3. Just to piggyback on the AI question, but will there be any randomization to enemy types or their abilities? There's a mod to BG2 (SCS) that randomizes wizards' spell books from a set of handcrafted spell books each time you install, and so I only ever play on fresh installs. Also, will there be any classes that have sequencer/contingency type spells? That's a huge thing for me. I was looking at the art for scripted interactions; are they in an in-world style, i.e., are they how Dyrwoodians (sp?) or whoever illustrate manuscripts?
  4. Alright, the comment's two weeks old, and sorry for dumping yet again on DA, but this point's a huge pet peeve of mine. Having several ways to build classes up is a great thing, but DA:O did it badly. I beat the game on the hardest difficulty setting, w/ a house rule against any potion use (health and lyrium), paying virtually no thought to my ability and spell picks apart from some healing spells. It's not that the game was too easy, it's that it was too simple (though parts were too easy too). Somehow "tactics" has come to mean "never having to think much ahead," and that's terrible. If the devs are going to ensure each class has several valid ways to build up, they should pay careful attention to making sure that abilities aren't all valid in just any arbitrary combination - each ability should be useful, but at least past the lower/lower difficulty setting(s), ability pick combos should matter & require some planning. That's a big part of the fun! This is why heresy is eeevil!!1!1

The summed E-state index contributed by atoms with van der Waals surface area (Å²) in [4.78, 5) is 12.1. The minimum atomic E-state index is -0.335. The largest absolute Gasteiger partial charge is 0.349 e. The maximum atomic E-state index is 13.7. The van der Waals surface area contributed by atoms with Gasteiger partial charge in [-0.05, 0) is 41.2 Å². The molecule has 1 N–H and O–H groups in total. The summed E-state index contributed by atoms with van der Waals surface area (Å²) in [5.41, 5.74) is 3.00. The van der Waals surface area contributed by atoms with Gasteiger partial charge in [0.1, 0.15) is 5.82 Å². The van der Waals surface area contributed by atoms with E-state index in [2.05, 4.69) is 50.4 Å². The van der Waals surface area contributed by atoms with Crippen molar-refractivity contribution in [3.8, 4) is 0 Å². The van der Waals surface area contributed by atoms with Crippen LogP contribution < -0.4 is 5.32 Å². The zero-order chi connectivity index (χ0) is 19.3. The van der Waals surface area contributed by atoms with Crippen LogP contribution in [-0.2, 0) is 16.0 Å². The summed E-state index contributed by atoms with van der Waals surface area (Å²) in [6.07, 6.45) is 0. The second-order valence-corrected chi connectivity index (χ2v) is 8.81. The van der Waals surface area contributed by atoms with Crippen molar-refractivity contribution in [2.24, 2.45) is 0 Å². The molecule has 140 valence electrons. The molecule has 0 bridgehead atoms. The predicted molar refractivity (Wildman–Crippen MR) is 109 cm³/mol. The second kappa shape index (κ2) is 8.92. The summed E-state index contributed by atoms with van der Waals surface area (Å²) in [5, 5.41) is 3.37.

5. Stasis_Sword's requests seem pretty elementary to me, expect perhaps the "nerfed forms" request if the druid forms don't mimic actual creatures in the world. "Unlocking abilities over time" seems like an improvement over IE shapeshifting. If it's of interest, the BG1/2 spider form is useful against spellcasters since the several rounds of poison damage disrupt their casting. It's also better against enemies that are prone to going invisible etc.
  6. Apologies if it's a duplicate request, but -- It'd be really great if you could talk to shopkeeps over the sales counter, or bartenders over the bar, rather than having to walk around to their side like in the IE games. It's probably not worth too many "zots" if that's what it'd take, but it feels a little silly talking to Barkis in the Smoldering Corpse on his side of the bar
  7. It seemed as if TC there was saying that fire could create a status effect, being set aflame or the like, no? The wiki pg on defense mentions, "Fortitude (FOR): Represents a character's endurance to "body system attacks" such as poison or disease. It is based on Might and Constitution." It's fairly surprising there's no poison dmg, but it's probably not terrible that way.